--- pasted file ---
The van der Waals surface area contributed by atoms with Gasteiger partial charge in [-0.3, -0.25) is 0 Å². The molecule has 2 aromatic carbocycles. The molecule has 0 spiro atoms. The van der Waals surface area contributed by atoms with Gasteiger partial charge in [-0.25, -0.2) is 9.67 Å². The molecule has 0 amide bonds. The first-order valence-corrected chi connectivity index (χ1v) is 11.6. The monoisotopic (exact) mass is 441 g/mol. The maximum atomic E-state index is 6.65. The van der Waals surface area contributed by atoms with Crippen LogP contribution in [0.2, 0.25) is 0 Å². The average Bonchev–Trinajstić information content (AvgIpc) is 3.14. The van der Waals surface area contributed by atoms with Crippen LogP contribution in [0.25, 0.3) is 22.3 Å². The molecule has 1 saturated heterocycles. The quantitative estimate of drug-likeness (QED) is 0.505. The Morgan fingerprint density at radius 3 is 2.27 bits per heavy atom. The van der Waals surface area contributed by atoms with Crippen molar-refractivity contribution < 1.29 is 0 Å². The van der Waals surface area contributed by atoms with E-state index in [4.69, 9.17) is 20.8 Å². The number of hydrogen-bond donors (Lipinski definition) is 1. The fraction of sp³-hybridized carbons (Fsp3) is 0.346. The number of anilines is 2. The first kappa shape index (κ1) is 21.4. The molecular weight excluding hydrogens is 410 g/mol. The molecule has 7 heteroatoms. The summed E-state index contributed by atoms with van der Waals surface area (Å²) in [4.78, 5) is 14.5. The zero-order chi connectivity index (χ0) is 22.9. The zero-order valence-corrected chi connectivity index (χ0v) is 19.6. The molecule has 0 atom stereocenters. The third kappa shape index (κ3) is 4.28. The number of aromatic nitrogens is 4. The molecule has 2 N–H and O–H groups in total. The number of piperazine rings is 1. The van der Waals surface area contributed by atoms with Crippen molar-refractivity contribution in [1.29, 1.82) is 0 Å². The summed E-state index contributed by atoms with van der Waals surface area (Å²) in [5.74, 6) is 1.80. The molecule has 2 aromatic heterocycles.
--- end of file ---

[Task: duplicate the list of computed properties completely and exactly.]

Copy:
The van der Waals surface area contributed by atoms with Gasteiger partial charge in [-0.3, -0.25) is 0 Å². The molecule has 2 aromatic carbocycles. The molecule has 0 spiro atoms. The van der Waals surface area contributed by atoms with Gasteiger partial charge in [-0.25, -0.2) is 9.67 Å². The molecule has 0 amide bonds. The first-order valence-corrected chi connectivity index (χ1v) is 11.6. The monoisotopic (exact) mass is 441 g/mol. The maximum atomic E-state index is 6.65. The van der Waals surface area contributed by atoms with Crippen LogP contribution in [0.2, 0.25) is 0 Å². The average Bonchev–Trinajstić information content (AvgIpc) is 3.14. The van der Waals surface area contributed by atoms with Crippen LogP contribution in [0.25, 0.3) is 22.3 Å². The molecule has 1 saturated heterocycles. The quantitative estimate of drug-likeness (QED) is 0.505. The Morgan fingerprint density at radius 3 is 2.27 bits per heavy atom. The van der Waals surface area contributed by atoms with Crippen molar-refractivity contribution < 1.29 is 0 Å². The van der Waals surface area contributed by atoms with E-state index in [4.69, 9.17) is 20.8 Å². The number of hydrogen-bond donors (Lipinski definition) is 1. The fraction of sp³-hybridized carbons (Fsp3) is 0.346. The number of anilines is 2. The first kappa shape index (κ1) is 21.4. The molecular weight excluding hydrogens is 410 g/mol. The molecule has 7 heteroatoms. The summed E-state index contributed by atoms with van der Waals surface area (Å²) in [4.78, 5) is 14.5. The zero-order chi connectivity index (χ0) is 22.9. The zero-order valence-corrected chi connectivity index (χ0v) is 19.6. The molecule has 0 atom stereocenters. The third kappa shape index (κ3) is 4.28. The number of aromatic nitrogens is 4. The molecule has 2 N–H and O–H groups in total. The number of piperazine rings is 1. The van der Waals surface area contributed by atoms with Crippen molar-refractivity contribution in [1.29, 1.82) is 0 Å². The summed E-state index contributed by atoms with van der Waals surface area (Å²) in [5.74, 6) is 1.80. The molecule has 2 aromatic heterocycles.